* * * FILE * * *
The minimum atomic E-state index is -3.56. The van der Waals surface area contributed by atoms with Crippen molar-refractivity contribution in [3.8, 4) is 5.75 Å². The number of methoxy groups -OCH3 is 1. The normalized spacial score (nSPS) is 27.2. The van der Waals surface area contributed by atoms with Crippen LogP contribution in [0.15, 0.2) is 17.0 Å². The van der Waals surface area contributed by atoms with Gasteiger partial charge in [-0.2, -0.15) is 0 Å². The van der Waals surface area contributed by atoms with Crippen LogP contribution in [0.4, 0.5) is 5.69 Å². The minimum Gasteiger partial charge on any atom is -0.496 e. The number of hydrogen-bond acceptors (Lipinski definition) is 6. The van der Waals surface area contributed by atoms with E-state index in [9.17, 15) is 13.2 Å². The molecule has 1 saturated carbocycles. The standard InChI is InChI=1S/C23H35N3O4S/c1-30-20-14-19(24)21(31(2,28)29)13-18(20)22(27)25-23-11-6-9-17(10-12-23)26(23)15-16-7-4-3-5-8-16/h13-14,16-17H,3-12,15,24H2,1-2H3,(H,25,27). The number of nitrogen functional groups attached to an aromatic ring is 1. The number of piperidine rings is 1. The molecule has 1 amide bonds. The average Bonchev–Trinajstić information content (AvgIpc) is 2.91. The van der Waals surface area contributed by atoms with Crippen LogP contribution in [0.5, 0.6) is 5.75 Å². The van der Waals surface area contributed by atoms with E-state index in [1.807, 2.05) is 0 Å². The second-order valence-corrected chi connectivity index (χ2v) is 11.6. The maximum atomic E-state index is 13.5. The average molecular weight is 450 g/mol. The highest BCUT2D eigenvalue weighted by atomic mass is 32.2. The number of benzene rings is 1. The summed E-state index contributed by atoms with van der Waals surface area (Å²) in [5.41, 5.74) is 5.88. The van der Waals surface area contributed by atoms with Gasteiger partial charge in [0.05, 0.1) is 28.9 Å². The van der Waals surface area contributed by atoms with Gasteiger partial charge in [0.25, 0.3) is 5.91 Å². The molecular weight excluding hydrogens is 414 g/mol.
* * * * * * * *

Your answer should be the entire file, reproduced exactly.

The minimum atomic E-state index is -3.56. The van der Waals surface area contributed by atoms with Crippen molar-refractivity contribution in [3.8, 4) is 5.75 Å². The number of methoxy groups -OCH3 is 1. The normalized spacial score (nSPS) is 27.2. The van der Waals surface area contributed by atoms with Crippen LogP contribution in [0.15, 0.2) is 17.0 Å². The van der Waals surface area contributed by atoms with Gasteiger partial charge in [-0.2, -0.15) is 0 Å². The van der Waals surface area contributed by atoms with Crippen LogP contribution in [0.4, 0.5) is 5.69 Å². The minimum Gasteiger partial charge on any atom is -0.496 e. The number of hydrogen-bond acceptors (Lipinski definition) is 6. The van der Waals surface area contributed by atoms with E-state index in [9.17, 15) is 13.2 Å². The molecule has 1 saturated carbocycles. The standard InChI is InChI=1S/C23H35N3O4S/c1-30-20-14-19(24)21(31(2,28)29)13-18(20)22(27)25-23-11-6-9-17(10-12-23)26(23)15-16-7-4-3-5-8-16/h13-14,16-17H,3-12,15,24H2,1-2H3,(H,25,27). The number of nitrogen functional groups attached to an aromatic ring is 1. The number of piperidine rings is 1. The molecule has 1 amide bonds. The average Bonchev–Trinajstić information content (AvgIpc) is 2.91. The van der Waals surface area contributed by atoms with Crippen LogP contribution in [0.5, 0.6) is 5.75 Å². The van der Waals surface area contributed by atoms with E-state index in [1.807, 2.05) is 0 Å². The second-order valence-corrected chi connectivity index (χ2v) is 11.6. The maximum atomic E-state index is 13.5. The average molecular weight is 450 g/mol. The highest BCUT2D eigenvalue weighted by atomic mass is 32.2. The number of benzene rings is 1. The summed E-state index contributed by atoms with van der Waals surface area (Å²) in [5.41, 5.74) is 5.88. The van der Waals surface area contributed by atoms with Gasteiger partial charge in [0.05, 0.1) is 28.9 Å². The van der Waals surface area contributed by atoms with Gasteiger partial charge in [0.25, 0.3) is 5.91 Å². The molecular weight excluding hydrogens is 414 g/mol.